SUP foiling foil set up tips for small, junky (real world) waves.

SUP foil wing design

Pics: Tez Plavenieks, Oli Lane-Peirce, James Jagger.

Foilshop UK’s HQ is a varied beast when it comes to conditions on offer for watersports. Being a rider of many disciplines will see your time maximised Vs choosing just one activity where you may end up stuck on the beach often.

Whilst not a wave/surf Mecca we do get our fair share of swell – some days even offering good size. Often, however, south coast waves in general are gutless, mushy, short period suckers that roll in slow and dump quickly close to the beach. As such my SUP foiling set up – particularly the foil – is tuned accordingly.

Tez backside flying on a small wall SUP foiling day.

Short foil masts are often promoted as being a beginner tool. Tue fact is, however, you need a reduction in length when riding at shallow venues otherwise you’re just going to ground out. As such I usually opt for a foil mast length of around 60cm when stand up paddle foiling. There’s another reason for this as well. With the waves I ride generally being less powerful I want my front foil wing closer to the power source (the wave) to aid early take offs and sustained ride height. I find a longer foil mast sinks the foil’s wings too deep and prohibits early flights. (In deeper water, with more wave energy you can go slightly longer if you wish). Combined with being close to shorelines a longer SUP foil mast severely reduces my amount of glide time. Of course, a shorter foil mast requires concentration when riding to not over foil and cavitate – particularly if you’re also using a large front wing. But you adapt and quickly learn to control ride height and respond to the foil’s behaviour as you cruise along the wave.

With a lot of sessions seeing waves around waist high or less I opt for the biggest front foil wing I can. It’s usually a low aspect wing with large surface area. At 90kg (dry) I need lift – as much as poss in sloppy waves. That said the wing does have to be nimble as I still want to turn!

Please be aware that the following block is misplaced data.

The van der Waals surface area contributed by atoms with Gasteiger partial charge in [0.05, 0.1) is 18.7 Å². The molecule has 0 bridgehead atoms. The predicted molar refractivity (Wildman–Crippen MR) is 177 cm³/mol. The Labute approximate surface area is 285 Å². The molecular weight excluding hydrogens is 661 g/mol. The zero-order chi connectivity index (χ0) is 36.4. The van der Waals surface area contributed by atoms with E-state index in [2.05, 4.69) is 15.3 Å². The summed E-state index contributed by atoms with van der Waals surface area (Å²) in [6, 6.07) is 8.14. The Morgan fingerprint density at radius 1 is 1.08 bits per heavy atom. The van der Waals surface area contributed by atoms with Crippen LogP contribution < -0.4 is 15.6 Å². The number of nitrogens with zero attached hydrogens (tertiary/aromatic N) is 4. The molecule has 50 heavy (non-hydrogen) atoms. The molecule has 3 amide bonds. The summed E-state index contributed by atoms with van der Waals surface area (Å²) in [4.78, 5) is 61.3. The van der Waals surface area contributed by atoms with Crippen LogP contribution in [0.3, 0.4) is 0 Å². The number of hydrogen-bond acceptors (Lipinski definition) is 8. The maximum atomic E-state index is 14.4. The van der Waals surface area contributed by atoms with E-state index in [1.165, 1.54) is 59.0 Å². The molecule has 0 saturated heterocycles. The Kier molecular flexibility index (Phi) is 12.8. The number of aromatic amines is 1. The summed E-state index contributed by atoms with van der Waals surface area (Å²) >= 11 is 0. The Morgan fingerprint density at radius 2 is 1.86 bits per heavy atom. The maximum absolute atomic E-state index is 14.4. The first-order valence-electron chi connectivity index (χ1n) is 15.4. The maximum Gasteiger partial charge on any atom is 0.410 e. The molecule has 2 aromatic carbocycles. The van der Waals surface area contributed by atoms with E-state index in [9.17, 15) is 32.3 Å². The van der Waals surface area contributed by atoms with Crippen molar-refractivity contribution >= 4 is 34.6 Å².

Small, clean day SUP foil fun.

Some of you may think low aspect wings are slow, which is correct to some degree. But it’s all relative. I do use high aspect foils when conditions allow but likewise I don’t find the lower aspec wings I use to be prohibitive. In fact, they suit my style of rider more.

As a surfer/SUP surfer I’ve always erred towards the longboard end of the spectrum. I enjoy a decent turn and lip bash but have never been a rip, shred ‘n’ tear shortboarder. My SUP foil set up follows this trend. So whilst it’s dictated by local conditions there’s a lot in there surrounding my style of riding as well.

To aid carving I plump for a smaller, more nimble tail wing which loses a bit of leverage for pumping (although my bigger front wings lift super early anyway) and helps with a bit more zoom (speed) offering to some degree my front wing’s slower nature.

Junky days have never been so fun when you SUP foil.

Finally I usually fit a longer fuselage. Whilst some manouvreability is lost a longer fuse helps with early flying and helps control pitch better in the often flukey conditions I find myself. I want comfort and control, not squirrelly behaviour from my main source of enjoyment. Current foil trends are for riders to be using extremely short fuselages, but this doesn’t always help the rider. At least not riders setting off on their foil journey or progressing. Nor does it always suit the conditions you mostly fly in. Thid is all about real world foiling and not pro level glory hunting.

Ultimately, getting your SUP foil set up right is about asking some honest questions about where you ride, how you ride (or are likely to), what your experience level is and where you aspire to get to. It’s all well and good wanting to emulate the likes of Kai Lenny and co but realistically you probs don’t live in Maui, aren’t as biomechanically enabled and don’t posses that level of skill and/or talent. Being able to turn off the ‘white noise chat’ you find everywhere (like for instance), and determine exactly what it is you want from your SUP foiling, will allow (hopefully) the right choices to be made about your foil gear.

Carving a mushy one in SUP foil mode.

If you have any questions about SUP foiling or foiling general then get in touch with us here at FS HQ. And don’t forget to check out Folishop UK’s other articles on the Foiling Knowledge page –